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Tuesday, June 25, 2013

Why do Legal Permanent Migrants Return?

Is it because of consumption, investment, or employment in the home country? Which factors are salient? Do home country conditions even matter at all? These are questions I attempt to answer in my new paper on the return motivations of legal permanent migrants. I am pleased to finally put up a draft. 

I focus on legal permanent immigrants in Australia and their motivations for return. Are these migrants more likely to be target earners, who move abroad in order to accumulate resources to invest in some business at home, or are they life-cycle consumers, who primarily balance the marginal benefits and costs of staying abroad? One can distinguish between the two by their reactions to shocks. For instance, target earners are thought to cut their stays abroad shorter when their purchasing power for the home country increases while life-cycle migrants react by making their stays abroad longer.


I use the 1997 Asian Financial Crisis as a quasi-experiment. The figure above encapsulates the empirical strategy (exchange rates are normalized to 1 in 1996). In particular, the crisis generated varied and substantial exchange rate shocks between home country currencies of migrants and the Australian dollar. Moreover, this crisis was largely unexpected, hence plausibly exogenous. Immigrants from Australia come from different countries so it was as if they were randomly allocated different exchange rate shocks, shocks to their purchasing power. The basic approach simply looks at whether those who obtained more favorable exchange rate shocks (depreciations in their currency) returned more or less compared to those who obtained less favorable shocks.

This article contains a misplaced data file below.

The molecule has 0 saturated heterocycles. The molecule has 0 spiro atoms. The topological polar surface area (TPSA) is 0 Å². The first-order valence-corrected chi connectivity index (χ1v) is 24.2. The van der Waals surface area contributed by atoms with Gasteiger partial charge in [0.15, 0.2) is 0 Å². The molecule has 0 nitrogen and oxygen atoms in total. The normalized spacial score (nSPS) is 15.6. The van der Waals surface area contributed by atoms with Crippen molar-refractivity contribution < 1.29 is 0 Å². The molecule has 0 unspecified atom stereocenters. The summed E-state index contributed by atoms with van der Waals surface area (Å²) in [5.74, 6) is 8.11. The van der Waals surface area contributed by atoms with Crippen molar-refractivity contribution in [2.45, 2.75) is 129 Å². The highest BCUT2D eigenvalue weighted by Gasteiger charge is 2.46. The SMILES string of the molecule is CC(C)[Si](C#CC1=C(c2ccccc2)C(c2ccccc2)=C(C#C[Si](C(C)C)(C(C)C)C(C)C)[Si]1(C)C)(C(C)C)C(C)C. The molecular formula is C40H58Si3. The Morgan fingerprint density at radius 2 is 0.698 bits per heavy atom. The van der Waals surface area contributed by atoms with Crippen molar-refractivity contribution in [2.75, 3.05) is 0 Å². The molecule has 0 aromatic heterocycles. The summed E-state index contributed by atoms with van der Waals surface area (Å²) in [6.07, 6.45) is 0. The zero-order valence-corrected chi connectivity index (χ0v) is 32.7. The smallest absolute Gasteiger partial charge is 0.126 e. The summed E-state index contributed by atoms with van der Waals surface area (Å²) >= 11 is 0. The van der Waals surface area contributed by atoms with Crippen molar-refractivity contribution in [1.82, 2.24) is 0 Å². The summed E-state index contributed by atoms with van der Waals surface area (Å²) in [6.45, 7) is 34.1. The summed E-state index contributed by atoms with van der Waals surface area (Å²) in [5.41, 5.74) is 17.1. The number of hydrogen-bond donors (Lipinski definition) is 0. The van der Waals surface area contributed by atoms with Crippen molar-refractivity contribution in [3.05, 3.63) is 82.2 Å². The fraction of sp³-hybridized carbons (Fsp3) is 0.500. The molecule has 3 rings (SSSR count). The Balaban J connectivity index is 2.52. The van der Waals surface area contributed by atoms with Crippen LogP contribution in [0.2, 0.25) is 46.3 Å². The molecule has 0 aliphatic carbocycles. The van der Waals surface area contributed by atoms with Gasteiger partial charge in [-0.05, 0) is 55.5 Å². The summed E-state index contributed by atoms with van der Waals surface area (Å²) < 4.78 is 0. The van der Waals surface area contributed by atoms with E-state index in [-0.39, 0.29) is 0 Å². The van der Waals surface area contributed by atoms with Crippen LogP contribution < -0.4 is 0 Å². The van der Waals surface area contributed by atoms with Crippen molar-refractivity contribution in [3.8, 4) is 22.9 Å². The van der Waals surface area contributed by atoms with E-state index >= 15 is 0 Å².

In sum, I find that a 10% increase in the exchange rate (a home country currency depreciation) leads to a 0.37 percentage point reduction in the probability that a migrant returns. The 2-year permanent return rate in this period is small at 4.1% so this effect is almost equivalent to a considerable 10% of the return rate. That these migrants continue to be sensitive to home country conditions is a somewhat surprising result, given that these individuals are granted permission for indefinite stay in Australia. The result is robust and consistent with the story that migrants return due to life-cycle considerations. A substantially larger effect is found for migrants who have pre-determined that they would want to return, evidence that migrants optimally time their return to favorable conditions. Moreover, I show evidence that this exchange rate shock effect is not merely a proxy for the influence of other macroeconomic conditions, such as GDP per capita growth or the change in unemployment in the home country. This suggests that return is primarily a function of purchasing power and consumption rather than employment possibilities in the origin country.

 More details are in the paper. I welcome comments and suggestions at pabarcar@umich.edu.

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